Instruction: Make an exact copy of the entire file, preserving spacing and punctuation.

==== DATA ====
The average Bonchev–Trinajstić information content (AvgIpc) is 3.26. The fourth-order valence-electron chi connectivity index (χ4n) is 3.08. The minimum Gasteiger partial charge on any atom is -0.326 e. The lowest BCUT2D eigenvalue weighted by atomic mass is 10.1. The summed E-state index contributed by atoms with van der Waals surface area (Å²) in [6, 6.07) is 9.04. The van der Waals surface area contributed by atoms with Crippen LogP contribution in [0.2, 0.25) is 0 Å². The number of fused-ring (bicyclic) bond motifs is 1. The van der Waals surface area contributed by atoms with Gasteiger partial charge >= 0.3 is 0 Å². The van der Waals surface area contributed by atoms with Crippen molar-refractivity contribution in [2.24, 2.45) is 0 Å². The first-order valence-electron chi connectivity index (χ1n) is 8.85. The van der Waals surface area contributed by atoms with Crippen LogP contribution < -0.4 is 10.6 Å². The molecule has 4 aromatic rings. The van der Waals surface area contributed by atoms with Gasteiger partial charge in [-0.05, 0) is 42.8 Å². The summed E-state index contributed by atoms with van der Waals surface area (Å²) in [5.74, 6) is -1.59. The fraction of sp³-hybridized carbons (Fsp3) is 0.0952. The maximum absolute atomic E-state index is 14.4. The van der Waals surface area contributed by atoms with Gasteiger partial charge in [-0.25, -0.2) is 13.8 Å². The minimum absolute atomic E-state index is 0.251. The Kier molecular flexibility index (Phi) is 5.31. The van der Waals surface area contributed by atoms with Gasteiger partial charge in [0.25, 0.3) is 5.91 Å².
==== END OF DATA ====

The average Bonchev–Trinajstić information content (AvgIpc) is 3.26. The fourth-order valence-electron chi connectivity index (χ4n) is 3.08. The minimum Gasteiger partial charge on any atom is -0.326 e. The lowest BCUT2D eigenvalue weighted by atomic mass is 10.1. The summed E-state index contributed by atoms with van der Waals surface area (Å²) in [6, 6.07) is 9.04. The van der Waals surface area contributed by atoms with Crippen LogP contribution in [0.2, 0.25) is 0 Å². The number of fused-ring (bicyclic) bond motifs is 1. The van der Waals surface area contributed by atoms with Gasteiger partial charge >= 0.3 is 0 Å². The van der Waals surface area contributed by atoms with Crippen molar-refractivity contribution in [2.24, 2.45) is 0 Å². The first-order valence-electron chi connectivity index (χ1n) is 8.85. The van der Waals surface area contributed by atoms with Crippen LogP contribution < -0.4 is 10.6 Å². The molecule has 4 aromatic rings. The van der Waals surface area contributed by atoms with Gasteiger partial charge in [-0.05, 0) is 42.8 Å². The summed E-state index contributed by atoms with van der Waals surface area (Å²) in [5.74, 6) is -1.59. The fraction of sp³-hybridized carbons (Fsp3) is 0.0952. The maximum absolute atomic E-state index is 14.4. The van der Waals surface area contributed by atoms with Gasteiger partial charge in [-0.25, -0.2) is 13.8 Å². The minimum absolute atomic E-state index is 0.251. The Kier molecular flexibility index (Phi) is 5.31. The van der Waals surface area contributed by atoms with Gasteiger partial charge in [0.25, 0.3) is 5.91 Å².